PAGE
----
La Luna Mill

La Luna is the name of Agricafe’s dry mill that is located in Kañuma, about halfway between the city of La Paz and El Alto. The mill sits at a staggering 3,800m above sea level, making it one of the highest dry mills (if not the highest!) dry mills in the world. 

The plant is located about 20 minutes drive from El Alto airport. The roads are very steep and a little dangerous with deep gutters and sharp corners. Along the way there are many street vendors, who sell everything from small individual candy, to bags of peanuts, and plastic bags of fresh fruit juice. There are also a huge amount of vendors selling building supplies to support the huge amount of grown that the towns of El Alto and La Paz are experiencing. 

The drive down to the mill has amazing views of the surrounding mountains. La Paz sits in somewhat of a valley (despite being at 3,600m above sea level), surrounded on one side by the vast tablelands of Altiplano and the other side by the Cordillera Real, a mountain range that sits between La Paz and the Amazon basin where the coffee is grown. The view from the mill is spectacular, and gives a great perspective on La Paz and how it sits among the surrounding ranges. Due to the altitude there is very little greenery, and it does in many respects feel like you have arrived on ‘the moon’. 

The mill building itself as well as most of the processing equipment inside the dry mill is all new. For a smaller size dry mill, the quality of processing is very good. In terms of actual size, the closest we have seen before is the new dry mill at Finca Santa Clara in Guatemala, which is a similar size. The mill is also the home of the Agricafe offices, for Juan and Efrain the factory managers as well as Pedro & Daniela Rodriguez, and Reynaldo who looks after the  financing side of the business and Lara who looks after logistics. It also has a cupping lab and meeting room, again with spectacular views of the surrounding area. The mill building also contains the roastery for Buena Vista Cafe, the local brand of roasted coffee that Agricafe sell internally. The roastery has a 12kg Diedrich which does most of the roasting, and a 1950s 30kg Victoria roaster that is waiting to be restored.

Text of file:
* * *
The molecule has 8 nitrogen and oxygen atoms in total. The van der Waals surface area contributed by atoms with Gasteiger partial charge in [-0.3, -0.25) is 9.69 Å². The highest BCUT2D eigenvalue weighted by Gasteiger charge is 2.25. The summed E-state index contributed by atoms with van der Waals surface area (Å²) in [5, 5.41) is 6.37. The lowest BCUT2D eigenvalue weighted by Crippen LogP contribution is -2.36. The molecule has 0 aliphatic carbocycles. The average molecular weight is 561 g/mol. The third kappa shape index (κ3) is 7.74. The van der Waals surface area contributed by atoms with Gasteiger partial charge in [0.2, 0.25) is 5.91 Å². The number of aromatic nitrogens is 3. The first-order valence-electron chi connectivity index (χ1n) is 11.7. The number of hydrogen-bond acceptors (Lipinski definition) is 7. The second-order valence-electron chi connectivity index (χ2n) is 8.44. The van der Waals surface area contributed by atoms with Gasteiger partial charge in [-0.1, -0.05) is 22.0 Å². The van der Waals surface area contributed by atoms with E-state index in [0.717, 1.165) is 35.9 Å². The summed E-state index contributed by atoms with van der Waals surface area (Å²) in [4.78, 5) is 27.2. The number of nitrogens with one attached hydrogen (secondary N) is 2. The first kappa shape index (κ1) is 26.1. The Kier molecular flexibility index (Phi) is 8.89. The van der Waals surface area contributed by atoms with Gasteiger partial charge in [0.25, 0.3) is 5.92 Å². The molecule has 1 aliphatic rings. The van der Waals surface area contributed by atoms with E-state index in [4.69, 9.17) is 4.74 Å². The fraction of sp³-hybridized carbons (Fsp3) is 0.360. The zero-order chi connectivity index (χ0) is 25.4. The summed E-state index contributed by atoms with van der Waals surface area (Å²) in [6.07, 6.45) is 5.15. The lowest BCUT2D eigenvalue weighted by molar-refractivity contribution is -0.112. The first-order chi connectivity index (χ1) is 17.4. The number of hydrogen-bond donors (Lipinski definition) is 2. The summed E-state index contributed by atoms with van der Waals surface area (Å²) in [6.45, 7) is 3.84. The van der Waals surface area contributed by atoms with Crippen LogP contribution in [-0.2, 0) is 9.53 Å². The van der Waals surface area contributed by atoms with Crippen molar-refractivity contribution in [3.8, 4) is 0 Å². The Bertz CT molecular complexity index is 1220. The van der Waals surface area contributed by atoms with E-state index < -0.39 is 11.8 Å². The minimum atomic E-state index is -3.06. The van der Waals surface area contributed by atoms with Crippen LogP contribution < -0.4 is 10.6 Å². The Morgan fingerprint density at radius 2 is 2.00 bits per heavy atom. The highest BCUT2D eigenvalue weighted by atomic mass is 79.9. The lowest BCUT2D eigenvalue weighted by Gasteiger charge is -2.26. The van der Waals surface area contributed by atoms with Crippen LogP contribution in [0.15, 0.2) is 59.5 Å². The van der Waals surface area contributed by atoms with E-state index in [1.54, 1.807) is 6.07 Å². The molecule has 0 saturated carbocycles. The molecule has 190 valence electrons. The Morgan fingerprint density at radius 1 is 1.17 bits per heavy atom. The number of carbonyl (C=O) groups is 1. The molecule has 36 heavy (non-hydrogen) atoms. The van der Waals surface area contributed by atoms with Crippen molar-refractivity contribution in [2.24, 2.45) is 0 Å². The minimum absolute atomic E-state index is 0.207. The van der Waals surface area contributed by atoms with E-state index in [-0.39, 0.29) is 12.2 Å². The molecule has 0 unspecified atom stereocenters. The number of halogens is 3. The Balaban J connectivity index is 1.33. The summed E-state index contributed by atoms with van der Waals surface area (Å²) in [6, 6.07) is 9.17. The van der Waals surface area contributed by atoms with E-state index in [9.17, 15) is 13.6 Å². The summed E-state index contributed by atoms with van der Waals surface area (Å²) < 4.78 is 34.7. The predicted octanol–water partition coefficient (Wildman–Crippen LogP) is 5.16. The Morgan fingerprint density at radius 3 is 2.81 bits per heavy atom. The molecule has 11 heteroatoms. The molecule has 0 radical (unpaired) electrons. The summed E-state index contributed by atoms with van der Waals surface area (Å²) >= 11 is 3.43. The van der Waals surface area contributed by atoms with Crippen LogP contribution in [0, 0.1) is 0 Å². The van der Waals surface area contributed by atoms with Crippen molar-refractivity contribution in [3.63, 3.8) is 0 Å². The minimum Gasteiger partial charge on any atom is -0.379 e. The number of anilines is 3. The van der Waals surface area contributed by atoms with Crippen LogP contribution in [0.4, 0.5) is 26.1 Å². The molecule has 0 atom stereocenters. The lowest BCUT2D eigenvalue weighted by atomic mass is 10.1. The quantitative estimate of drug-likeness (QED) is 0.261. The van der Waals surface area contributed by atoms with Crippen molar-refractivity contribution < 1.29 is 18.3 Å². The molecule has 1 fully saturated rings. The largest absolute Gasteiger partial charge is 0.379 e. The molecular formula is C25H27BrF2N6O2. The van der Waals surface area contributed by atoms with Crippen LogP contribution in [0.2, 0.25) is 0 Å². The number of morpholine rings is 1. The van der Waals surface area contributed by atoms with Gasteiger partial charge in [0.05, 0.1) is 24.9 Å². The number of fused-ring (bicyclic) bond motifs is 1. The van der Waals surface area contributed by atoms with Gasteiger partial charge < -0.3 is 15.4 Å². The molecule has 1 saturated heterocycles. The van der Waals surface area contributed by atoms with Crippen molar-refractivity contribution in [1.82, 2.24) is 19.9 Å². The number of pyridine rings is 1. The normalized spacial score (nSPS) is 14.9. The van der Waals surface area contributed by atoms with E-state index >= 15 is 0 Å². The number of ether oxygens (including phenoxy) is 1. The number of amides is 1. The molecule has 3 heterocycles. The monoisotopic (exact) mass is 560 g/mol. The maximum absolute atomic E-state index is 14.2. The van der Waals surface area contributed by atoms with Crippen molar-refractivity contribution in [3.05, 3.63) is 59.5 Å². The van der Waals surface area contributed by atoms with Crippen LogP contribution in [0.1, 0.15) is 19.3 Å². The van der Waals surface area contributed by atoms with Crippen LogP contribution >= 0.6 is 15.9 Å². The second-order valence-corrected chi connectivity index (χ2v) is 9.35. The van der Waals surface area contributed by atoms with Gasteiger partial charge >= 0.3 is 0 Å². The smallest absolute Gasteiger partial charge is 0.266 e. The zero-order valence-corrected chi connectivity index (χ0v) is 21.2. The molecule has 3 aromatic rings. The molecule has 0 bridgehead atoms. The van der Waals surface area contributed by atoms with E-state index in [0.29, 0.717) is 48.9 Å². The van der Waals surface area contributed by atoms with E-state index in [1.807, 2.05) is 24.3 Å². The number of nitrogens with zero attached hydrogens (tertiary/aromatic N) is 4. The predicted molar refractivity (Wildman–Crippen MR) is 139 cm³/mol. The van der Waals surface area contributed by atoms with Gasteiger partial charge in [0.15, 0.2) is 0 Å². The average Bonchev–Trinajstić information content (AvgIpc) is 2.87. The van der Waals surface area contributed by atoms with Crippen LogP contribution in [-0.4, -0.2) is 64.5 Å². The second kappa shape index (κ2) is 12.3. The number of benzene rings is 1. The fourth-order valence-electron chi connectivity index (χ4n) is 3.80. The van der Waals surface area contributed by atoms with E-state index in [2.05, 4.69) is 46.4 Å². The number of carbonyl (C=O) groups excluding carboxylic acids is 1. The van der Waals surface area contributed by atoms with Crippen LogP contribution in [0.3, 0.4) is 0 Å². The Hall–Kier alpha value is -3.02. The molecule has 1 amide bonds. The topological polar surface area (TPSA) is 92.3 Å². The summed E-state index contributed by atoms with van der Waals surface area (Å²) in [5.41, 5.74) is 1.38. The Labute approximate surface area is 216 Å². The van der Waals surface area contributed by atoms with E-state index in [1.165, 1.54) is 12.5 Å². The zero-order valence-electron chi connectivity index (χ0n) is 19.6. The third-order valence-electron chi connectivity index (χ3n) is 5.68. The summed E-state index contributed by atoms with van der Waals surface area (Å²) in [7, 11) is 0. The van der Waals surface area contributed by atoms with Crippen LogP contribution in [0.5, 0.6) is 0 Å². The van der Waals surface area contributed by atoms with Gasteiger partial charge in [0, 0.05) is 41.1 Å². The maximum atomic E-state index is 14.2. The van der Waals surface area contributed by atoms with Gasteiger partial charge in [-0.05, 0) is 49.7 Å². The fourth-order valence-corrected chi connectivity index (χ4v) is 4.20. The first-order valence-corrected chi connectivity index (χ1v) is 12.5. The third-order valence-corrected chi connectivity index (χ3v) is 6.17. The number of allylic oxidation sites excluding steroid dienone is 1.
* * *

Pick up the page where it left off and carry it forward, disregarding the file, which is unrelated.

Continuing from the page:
HOW THE COFFEE IS PROCESSED:

First, as the coffee arrives, the lot details are checked to ensure they correspond with the lot they are expecting. Then the parchment is weighed, and the moisture percentage is checked.

The parchment is then loaded into the first screening machine which essentially ‘cleans’ the parchment and ensures that only coffee is processed.  This machine has two large vibrating screens, the first that allows only coffee beans to fall through (screen size 25 or so), effectively screening everything larger than coffee beans out. The second screen sits below the first one, and screens out everything much smaller than coffee beans (screen size 14 or so), allowing any dirt or stones to filter through.

In the second stage, the coffee is de-hulled in a machine made by Pacific, which basically rubs the coffee in parchment together, using friction to loosen the parchment off the beans.

In the third stage, the coffee is sorted by size. This is basically the same machine as the first stage, but the screen sizes are much more finely tuned, allowing only coffee that is between 14 and 18 to pass through to the next stage.

In the fourth stage, the coffee is sorted by density. Again this is a vibrating table that separates the very light beans (un-ripes etc., ) out of the lot of coffee. From this stage the seconds, or the rejected beans, go through a second density sorting machine that recovers any dense, or firsts, and feeds them back to the main lot.

In the fifth stage there is an electronic laser colour sorting machine. This is a 15 channel machine, which very quickly takes photos of every bean that falls down the channel, and rejects beans based on a set of parameters. The operator can tune this machine very well, it can reject only full black or sour beans, or any bean that is slightly outside of a colour range. These machines are great for quality because they are extremely efficient at sorting. In other places this sorting is done by hand, or not at all. In more developed countries like Brazil it is very common to see a laser sorter being used.

The last two stages involve hand hand sorting. The mill employs 8-10 seasonal workers to hand pick over the coffee from conveyor belts, the first goes through a dark room lit only with a ultraviolet light, and the second is lit normally. The UV light shows any beans that are affected by a number of defects, higher moisture content, mould, bacteria, and even chip marks from the de-hulling machine. Once the coffee has gone through the UV sorting, it is sorted again under normal light, and from here the coffee is weighed out from a silo into bags for export.